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Join in ... with the Murray Bridge Lacemakers
Lacemaking is an art-form, but is it really as hard as people say it is? The Murray Bridge Lacemakers are here to assure you it is not.
“If you know your right hand from your left hand and can count to four, you can learn how to lace.”
That is what Brigitta Keane, Murray Bridge lacemaker, would like to tell people who are wondering if they would be any good at lacemaking.
Breathe a sigh of relief – you can do those things.
The Murray Bridge Lacemakers is made up of a lovely bunch of women, some travelling from different parts of the state in an effort to beef up numbers.
Nevertheless, what they all have in common is a passion for this craft.
The pieces they show Murray Bridge News are delicate, unique, even luxurious to behold.
At first when you see the contraption before lacemaker Nellie Bloem, you might think you are looking at a piece of abstract art, not lacemaking tools.
“Those are the bobbins, and they have spangles on the ends,” Ms Bloem said.
Fortunately, Murray Bridge News was able to sit down with Ms Keane, Ms Bloem and club secretary Josie Leckie to chat about all things lacemaking.
When did you first get involved with the the Murray Bridge Lacemakers?
Josie: The Murray Bridge Lacemakers’ first meeting was on February 25, 1991. I first joined 16 years ago, after watching a demonstration at the Adelaide Showgrounds. I didn’t know anything about lacemaking. The lady running the demonstration was from the Adelaide guild, and she told me there was one in Murray Bridge. When I joined, my teacher was Maxine Lane. She has passed away now, but she was an excellent teacher. She had a lot of patience.
What do you spend your time doing each fortnight?
Josie: Our sessions start at 10am, so we set up and get started a bit after that. The lunch van comes around 11:30, and we’ll finish up around around 3pm.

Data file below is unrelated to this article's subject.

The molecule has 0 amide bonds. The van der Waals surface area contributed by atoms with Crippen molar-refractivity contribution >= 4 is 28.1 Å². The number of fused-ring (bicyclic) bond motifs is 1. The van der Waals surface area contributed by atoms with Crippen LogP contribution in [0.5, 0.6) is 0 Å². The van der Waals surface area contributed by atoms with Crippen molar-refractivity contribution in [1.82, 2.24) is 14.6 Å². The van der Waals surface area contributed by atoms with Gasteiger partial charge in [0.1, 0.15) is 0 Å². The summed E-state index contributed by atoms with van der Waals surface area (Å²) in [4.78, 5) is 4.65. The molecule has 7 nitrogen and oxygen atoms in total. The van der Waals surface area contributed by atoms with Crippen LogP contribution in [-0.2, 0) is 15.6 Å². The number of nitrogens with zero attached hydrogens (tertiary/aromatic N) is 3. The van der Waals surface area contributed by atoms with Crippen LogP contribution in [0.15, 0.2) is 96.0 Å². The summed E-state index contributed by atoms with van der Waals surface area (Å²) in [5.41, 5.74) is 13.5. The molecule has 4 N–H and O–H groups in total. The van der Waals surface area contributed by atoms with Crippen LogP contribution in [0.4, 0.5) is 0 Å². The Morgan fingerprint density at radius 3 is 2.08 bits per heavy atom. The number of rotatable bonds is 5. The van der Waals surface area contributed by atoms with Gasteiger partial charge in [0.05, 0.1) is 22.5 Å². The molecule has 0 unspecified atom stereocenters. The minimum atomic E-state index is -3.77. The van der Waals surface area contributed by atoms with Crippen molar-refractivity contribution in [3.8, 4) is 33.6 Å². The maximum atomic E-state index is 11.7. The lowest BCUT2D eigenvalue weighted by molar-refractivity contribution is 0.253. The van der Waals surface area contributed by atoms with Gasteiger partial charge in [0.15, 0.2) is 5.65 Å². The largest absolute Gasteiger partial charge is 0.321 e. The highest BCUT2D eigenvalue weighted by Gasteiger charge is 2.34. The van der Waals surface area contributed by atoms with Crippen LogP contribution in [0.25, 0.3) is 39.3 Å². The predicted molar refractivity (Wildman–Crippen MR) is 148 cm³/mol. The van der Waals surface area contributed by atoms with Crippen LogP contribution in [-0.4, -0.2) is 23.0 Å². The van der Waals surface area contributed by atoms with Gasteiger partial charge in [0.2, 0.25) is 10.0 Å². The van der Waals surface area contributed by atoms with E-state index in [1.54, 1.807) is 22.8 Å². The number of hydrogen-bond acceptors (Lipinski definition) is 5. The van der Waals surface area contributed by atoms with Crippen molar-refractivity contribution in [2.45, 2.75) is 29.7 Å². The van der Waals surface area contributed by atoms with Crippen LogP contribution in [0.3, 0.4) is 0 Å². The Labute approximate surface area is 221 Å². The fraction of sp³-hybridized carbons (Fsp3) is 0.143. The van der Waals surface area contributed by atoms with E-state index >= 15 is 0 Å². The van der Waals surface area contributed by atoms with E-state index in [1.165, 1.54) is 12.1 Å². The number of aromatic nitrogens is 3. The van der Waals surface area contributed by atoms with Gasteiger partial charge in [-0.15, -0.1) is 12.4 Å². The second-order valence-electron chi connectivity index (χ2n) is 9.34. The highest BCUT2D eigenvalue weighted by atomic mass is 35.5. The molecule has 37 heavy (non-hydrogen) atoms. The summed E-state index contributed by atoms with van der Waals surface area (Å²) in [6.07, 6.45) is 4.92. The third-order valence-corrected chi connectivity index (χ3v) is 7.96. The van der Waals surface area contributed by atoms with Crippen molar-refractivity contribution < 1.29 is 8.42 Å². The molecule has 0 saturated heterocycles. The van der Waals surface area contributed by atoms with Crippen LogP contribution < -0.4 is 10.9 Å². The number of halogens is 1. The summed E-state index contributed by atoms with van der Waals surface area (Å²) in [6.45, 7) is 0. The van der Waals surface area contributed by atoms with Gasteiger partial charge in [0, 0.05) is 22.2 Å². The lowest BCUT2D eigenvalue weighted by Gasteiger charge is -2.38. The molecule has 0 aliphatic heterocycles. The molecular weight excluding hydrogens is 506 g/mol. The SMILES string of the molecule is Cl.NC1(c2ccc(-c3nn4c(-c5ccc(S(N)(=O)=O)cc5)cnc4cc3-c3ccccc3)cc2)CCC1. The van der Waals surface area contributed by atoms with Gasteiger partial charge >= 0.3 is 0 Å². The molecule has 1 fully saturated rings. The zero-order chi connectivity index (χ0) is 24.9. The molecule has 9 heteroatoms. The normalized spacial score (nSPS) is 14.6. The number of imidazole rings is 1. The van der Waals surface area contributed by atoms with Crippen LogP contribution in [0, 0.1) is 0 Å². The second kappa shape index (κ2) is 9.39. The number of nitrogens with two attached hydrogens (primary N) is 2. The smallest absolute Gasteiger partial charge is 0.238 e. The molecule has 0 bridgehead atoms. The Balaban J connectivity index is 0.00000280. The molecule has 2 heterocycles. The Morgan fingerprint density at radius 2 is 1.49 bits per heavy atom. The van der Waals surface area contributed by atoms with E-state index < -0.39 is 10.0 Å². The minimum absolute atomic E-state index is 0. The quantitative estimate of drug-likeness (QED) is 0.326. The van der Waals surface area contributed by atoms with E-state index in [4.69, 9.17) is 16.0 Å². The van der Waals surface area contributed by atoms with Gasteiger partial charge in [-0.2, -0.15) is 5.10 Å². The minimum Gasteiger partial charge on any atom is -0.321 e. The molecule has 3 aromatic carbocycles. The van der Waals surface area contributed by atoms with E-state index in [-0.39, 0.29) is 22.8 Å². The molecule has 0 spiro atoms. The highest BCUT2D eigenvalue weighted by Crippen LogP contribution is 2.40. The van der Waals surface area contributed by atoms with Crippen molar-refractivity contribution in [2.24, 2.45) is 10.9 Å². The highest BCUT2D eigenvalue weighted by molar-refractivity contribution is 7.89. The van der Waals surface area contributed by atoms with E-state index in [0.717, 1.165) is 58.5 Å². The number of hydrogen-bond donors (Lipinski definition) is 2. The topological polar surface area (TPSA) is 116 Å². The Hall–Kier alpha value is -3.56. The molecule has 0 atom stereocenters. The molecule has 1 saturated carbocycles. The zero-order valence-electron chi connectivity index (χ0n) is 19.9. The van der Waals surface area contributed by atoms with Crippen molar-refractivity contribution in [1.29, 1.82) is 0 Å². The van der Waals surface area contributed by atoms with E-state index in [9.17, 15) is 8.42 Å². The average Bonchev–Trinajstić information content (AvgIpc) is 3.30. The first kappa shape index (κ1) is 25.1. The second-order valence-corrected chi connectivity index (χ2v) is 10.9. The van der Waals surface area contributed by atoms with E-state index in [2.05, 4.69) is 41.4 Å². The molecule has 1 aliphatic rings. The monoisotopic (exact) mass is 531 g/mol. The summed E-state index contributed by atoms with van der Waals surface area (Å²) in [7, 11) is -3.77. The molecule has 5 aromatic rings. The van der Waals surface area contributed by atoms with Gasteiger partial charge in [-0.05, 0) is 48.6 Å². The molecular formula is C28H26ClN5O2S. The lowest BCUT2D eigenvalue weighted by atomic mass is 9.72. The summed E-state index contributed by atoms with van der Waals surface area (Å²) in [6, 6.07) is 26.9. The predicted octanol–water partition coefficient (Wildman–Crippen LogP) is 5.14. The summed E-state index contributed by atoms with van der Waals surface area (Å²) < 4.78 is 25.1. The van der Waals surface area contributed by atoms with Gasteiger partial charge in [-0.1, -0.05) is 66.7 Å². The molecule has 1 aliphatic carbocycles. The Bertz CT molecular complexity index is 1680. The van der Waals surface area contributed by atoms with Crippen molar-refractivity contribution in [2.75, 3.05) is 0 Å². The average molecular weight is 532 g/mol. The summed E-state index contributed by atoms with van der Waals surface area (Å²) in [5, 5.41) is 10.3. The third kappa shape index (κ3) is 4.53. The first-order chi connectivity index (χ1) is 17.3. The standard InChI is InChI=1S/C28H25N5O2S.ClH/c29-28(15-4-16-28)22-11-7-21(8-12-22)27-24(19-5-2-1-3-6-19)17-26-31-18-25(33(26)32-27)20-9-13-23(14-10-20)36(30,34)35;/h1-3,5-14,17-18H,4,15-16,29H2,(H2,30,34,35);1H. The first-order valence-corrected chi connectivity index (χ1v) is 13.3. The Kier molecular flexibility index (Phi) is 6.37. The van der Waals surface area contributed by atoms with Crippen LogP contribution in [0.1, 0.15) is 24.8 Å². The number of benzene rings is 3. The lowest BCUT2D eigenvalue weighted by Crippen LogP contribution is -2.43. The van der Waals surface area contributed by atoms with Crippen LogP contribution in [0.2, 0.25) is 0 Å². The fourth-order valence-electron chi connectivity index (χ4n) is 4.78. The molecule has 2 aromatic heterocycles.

Brigitta: Lacemaking is a very time-consuming process. A bookmark could take a week, a doily could take a month. We don’t often sell our pieces because a lot of people don’t understand how much time and effort it takes to make a piece. I’ve made lots of pieces for relatives, though.
Nellie: I’ve made a few fans, I’m currently working on another one. For my granddaughter’s wedding, because she was getting married during COVID-19, I made 36 Honatin lace flowers to decorate a face mask for her. I also made her a lace garter.
What do you get out of your involvement?
Josie: There’s the companionship, and the sense of achievement you get when you make something. Also, when you need help or get stuck, everyone will come over to help.
Brigitta: There’s also the sharing, and the socialising. Sometimes we share different lace patterns, or different recipe ideas.
What is your fondest memory of your time with the Murray Bridge Lacemakers?
Josie: All the friendships we’ve made along the way and the times we have gone out and done demonstrations, like at the Mt Barker Show, the Mannum Craft Fair, or even Murray Bridge Marketplace. Unfortunately COVID-19 stopped a lot of those.
Nellie: At the demonstrations, we bring a ‘have a go’ pillow with a lace pattern on it for the kids to try. They pick it up really quick, and then the men will have a try too. It’s really satisfying to see people from all walks of life having a go.
What is your goal with the Murray Bridge Lacemakers?
Josie: Our goal at the moment is to get more people to join, especially more younger people. We understand that it’s harder for people these days, especially for the women who are mums and have careers. But we are more than happy for children to come, too.
Brigitta: We want to stop people from just sitting at home, doing nothing, or spending time on their phones. And it’s a nice hobby, especially if you’re craft-minded.
Why should people join Murray Bridge Lacemakers?
Josie: Come for the friendships and the company. Just recently I was sick, and a couple of the ladies came past my house after one of our sessions to check up on me. It’s really nice to know someone is thinking of you.
Brigitta: We’re a happy group, its not just about making lace. We share ideas, like “oh I tried this great soup recipe the other day”’, or “I really like that coat, where did you get it?”, or “do you know any good plumbers in the area?” It’s about socialising, talking to everyone about anything. If you know your right hand from your left hand and can count to four, you can learn how to lace.
Nellie: If you’ve never laced before and you want to come and try, we have plenty of equipment. Come for a few sessions and see how you go, and if you like it, you can join the Australian Lace Guild. When you want to buy your own equipment, we can help you with that too; we know all the suppliers. It’s about getting out, and having company.
For more information, contact secretary Josie Leckie on 0417 896 629
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